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India's 40 million shopkeepers brace for Wal-Mart effect

The chain's plans to open stores there in 2007 have met with resistance from the far left.

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Somdutt's ramshackle storefront is an odd place to hear mention of Wal-Mart. Not 10 steps from his stall, where he sells packing materials, there is a goat, several squatters huddled around a fire, and an ancient banyan tree filtering the last rays of winter sunlight.

Mr. Somdutt, who offers only one name, doesn't exactly know what Wal-Mart is. But he knows the world's largest retailer is coming to India, and he wants it stopped.

"These big retail stores are going to snatch away our livelihoods," says the white-haired patriarch, who has worked this stall for 25 years.

Following the footsteps of exotic locales such as Hercules, Calif., and Toledo, Ohio, India is fighting Wal-Mart's announced plans to begin operations here in 2007. For many, the so-called "Wal-Mart Effect" is more than just a matter of losing shops in historic downtowns. According to a study by AC Nielsen, India has more shops per capita than any other nation in the world, meaning that the advent of "big-box retail" could impact 40 million shop owners and employees.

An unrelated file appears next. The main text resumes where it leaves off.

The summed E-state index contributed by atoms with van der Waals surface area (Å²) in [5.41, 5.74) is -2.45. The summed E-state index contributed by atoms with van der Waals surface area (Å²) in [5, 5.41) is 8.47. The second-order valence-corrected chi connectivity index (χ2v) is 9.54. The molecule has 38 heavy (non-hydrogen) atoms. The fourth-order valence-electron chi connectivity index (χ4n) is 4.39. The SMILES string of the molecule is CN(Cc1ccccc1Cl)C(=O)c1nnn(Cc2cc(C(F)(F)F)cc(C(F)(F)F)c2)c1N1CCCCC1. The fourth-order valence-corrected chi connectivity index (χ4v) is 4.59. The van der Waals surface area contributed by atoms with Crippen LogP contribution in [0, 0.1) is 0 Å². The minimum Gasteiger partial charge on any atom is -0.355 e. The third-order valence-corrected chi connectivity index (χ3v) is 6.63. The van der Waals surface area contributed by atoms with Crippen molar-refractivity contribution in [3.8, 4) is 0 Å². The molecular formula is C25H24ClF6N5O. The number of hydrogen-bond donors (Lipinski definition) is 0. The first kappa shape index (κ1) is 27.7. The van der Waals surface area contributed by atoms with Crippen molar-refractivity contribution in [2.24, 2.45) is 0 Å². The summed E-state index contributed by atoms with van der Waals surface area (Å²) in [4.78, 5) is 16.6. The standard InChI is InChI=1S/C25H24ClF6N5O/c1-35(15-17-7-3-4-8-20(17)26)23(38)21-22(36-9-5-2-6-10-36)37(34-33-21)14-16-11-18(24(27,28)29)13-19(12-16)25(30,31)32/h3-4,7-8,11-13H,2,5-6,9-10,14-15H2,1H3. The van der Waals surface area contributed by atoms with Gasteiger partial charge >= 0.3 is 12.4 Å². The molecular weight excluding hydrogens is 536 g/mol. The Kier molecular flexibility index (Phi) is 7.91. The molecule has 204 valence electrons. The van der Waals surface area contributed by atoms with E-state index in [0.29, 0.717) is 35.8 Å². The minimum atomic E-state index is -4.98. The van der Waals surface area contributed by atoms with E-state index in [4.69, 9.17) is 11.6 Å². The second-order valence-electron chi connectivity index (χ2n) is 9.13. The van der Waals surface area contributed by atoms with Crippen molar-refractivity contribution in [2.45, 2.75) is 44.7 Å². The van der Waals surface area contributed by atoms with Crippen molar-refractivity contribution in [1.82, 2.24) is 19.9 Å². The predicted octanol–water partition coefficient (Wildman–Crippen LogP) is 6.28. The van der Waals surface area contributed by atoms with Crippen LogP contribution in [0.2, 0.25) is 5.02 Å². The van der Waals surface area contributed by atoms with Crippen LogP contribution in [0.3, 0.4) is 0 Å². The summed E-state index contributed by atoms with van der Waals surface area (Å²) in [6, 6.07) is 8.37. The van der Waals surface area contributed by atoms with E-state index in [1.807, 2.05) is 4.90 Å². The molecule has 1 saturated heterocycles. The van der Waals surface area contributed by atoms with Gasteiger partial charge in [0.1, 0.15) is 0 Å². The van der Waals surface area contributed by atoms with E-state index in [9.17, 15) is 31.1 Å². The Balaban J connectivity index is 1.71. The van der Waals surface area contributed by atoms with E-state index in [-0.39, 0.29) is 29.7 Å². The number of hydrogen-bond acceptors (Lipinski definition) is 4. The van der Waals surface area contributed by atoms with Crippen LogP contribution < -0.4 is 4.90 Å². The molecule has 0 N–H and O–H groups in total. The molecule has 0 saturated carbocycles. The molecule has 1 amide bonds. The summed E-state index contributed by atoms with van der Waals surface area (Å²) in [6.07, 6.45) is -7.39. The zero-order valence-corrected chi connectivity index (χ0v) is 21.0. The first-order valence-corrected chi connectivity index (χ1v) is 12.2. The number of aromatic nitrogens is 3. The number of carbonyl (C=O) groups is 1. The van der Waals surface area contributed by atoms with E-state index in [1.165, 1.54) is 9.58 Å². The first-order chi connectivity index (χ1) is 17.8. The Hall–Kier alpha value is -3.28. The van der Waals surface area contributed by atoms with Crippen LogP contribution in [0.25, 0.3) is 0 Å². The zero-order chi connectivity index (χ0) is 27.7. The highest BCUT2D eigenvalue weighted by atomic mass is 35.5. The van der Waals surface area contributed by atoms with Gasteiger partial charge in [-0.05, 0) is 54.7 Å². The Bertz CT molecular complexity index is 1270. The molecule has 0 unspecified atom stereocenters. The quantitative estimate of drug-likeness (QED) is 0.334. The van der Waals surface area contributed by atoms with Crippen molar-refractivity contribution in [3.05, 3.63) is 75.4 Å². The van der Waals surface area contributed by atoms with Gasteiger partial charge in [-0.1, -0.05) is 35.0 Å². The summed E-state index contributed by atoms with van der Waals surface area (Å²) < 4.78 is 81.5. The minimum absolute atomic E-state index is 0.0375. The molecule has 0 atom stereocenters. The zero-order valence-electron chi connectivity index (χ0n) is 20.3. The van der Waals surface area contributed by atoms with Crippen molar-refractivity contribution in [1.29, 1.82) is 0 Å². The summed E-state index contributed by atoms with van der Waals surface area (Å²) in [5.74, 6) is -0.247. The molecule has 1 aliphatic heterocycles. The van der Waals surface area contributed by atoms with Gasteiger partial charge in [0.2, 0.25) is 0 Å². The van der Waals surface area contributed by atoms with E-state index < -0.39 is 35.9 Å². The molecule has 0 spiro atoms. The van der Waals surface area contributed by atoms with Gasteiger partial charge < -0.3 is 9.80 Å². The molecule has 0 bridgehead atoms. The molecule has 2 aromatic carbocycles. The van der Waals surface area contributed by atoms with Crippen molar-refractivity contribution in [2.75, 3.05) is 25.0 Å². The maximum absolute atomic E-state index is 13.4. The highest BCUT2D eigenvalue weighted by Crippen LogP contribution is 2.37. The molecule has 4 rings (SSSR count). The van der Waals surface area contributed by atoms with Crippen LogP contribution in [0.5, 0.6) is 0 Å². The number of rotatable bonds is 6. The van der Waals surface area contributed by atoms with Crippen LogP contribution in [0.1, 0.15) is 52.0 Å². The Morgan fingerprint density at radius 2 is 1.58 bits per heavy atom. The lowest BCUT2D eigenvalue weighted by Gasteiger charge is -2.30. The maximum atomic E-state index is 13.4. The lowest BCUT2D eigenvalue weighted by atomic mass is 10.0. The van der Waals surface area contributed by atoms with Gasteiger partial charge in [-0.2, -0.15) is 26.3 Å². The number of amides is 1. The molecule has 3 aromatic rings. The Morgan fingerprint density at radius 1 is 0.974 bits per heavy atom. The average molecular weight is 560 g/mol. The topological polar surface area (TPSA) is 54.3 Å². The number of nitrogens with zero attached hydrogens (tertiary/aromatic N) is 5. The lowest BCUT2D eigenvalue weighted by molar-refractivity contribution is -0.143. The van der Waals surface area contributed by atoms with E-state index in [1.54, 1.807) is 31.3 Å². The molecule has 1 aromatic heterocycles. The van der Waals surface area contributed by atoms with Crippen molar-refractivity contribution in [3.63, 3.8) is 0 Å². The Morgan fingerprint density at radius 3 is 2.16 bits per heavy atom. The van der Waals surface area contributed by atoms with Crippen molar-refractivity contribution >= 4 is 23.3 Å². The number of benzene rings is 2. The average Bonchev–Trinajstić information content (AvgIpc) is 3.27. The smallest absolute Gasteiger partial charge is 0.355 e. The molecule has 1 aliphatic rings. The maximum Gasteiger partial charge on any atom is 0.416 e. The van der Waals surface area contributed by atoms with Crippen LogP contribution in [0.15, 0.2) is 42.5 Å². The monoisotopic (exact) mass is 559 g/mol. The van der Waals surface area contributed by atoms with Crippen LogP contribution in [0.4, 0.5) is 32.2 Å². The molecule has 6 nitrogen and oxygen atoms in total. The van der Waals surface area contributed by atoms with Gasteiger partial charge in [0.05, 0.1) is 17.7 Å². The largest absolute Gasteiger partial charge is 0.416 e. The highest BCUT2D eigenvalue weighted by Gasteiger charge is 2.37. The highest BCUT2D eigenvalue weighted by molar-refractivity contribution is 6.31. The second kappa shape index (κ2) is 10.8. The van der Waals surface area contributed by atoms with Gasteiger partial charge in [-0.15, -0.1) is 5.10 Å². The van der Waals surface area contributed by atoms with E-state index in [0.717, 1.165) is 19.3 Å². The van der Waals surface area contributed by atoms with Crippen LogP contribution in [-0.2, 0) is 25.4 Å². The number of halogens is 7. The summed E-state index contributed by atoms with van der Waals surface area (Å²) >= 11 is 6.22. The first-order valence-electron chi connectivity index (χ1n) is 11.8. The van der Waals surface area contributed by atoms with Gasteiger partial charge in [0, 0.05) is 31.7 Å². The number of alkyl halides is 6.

Analysts say retailers such as Wal-Mart are eyeing India's rising middle class, and a retail market that could be worth more than $600 billion in less than a decade.

But communists and trade unions have forced a government inquiry into Wal-Mart's plans, and they made the issue part of a nationwide strike that nearly shut down Calcutta's airport last week.

It is an important moment for India's economic reform effort, and for the country's far left, which spawned the world's first democratically elected Communist government in 1957. Often ignored during India's recent binge of free-market reform, the left is now hoping to stir the nation's unease about foreign corporations – and few names serve better than Wal-Mart.

"The left has to change its tactics," says Shameem Faizee, secretary of the National Council of the Communist Party of India. Until now, it has given the government too much latitude, he says. "We have to consider how we can stop the government."


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